All I could muster up was that I loved him and to take care of himself.
What I am chiefly afraid of is that they will muster up there in force, and attempt to overwhelm us with a rush.
His sister was afraid, but he told her to muster up courage.
But the youth could not muster up courage enough to begin his wooing.
"Let me reckon," said the host, beginning to muster up his arithmetic.
Miss Maise had been trying to muster up courage to ask him that very thing, for she did not want him to think too harshly of her.
But he never could muster up courage enough to put the question.
We reached here not long before two, and went to work to try and muster up some dinner.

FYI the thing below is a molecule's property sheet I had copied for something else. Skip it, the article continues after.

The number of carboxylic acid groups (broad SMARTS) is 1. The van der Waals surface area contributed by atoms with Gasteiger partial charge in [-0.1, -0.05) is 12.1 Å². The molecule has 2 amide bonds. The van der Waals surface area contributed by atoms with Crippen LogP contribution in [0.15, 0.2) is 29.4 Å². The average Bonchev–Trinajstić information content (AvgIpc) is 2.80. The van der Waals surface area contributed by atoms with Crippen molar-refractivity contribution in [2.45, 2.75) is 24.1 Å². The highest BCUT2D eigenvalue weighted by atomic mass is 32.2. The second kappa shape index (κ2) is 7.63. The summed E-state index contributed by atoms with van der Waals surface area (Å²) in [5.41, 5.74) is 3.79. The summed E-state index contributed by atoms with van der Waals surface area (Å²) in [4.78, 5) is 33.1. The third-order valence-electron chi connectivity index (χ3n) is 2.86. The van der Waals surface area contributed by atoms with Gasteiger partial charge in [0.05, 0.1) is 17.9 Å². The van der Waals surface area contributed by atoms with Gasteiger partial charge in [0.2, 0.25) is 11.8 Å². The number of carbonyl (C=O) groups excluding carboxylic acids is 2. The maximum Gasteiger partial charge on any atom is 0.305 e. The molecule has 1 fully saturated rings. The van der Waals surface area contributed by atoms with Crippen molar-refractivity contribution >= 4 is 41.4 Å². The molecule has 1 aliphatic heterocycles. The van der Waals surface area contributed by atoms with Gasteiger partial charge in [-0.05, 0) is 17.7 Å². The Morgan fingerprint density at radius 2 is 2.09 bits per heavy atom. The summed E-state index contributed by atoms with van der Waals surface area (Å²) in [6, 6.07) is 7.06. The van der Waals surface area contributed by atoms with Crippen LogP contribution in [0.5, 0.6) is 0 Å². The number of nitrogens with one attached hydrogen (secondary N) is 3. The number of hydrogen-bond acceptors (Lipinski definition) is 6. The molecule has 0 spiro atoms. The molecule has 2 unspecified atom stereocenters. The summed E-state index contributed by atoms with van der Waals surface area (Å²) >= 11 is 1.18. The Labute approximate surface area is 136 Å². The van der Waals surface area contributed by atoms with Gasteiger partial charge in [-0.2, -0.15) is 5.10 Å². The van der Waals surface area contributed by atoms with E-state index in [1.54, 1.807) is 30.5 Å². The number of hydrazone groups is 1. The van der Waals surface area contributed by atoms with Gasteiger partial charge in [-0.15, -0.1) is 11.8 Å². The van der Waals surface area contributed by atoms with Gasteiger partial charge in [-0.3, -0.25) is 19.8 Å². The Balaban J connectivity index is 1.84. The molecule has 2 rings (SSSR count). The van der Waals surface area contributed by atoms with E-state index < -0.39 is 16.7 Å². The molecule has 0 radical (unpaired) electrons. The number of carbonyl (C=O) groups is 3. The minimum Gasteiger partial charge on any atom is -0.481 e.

"You certainly have more courage than I could muster up," I said.
He thought of stopping some of those serious-looking men and asking them if they knew her, but he could not muster up the courage.
c.1300, "to display, reveal, appear," from Old French mostrer "appear, show, reveal," also in a military sense (10c., Modern French montrer), from Latin monstrare "to show," from monstrum "omen, sign" (see monster). Meaning "to collect, assemble" is early 15c.; figurative use (of qualities, etc.) is from 1580s. To muster out "gather to be discharged from military service" is 1834, American English. To muster up in the figurative and transferred sense of "gather, summon, marshal" is from 1620s. Related: Mustered; mustering.
late 14c., "action of showing, manifestation," from Old French mostre "illustration, proof; examination, inspection" (13c., Modern French montre), literally "that which is shown," from mostrer (see muster (v.)). Meaning "act of gathering troops" is from c.1400. To pass musters (1570s) originally meant "to undergo military review without censure."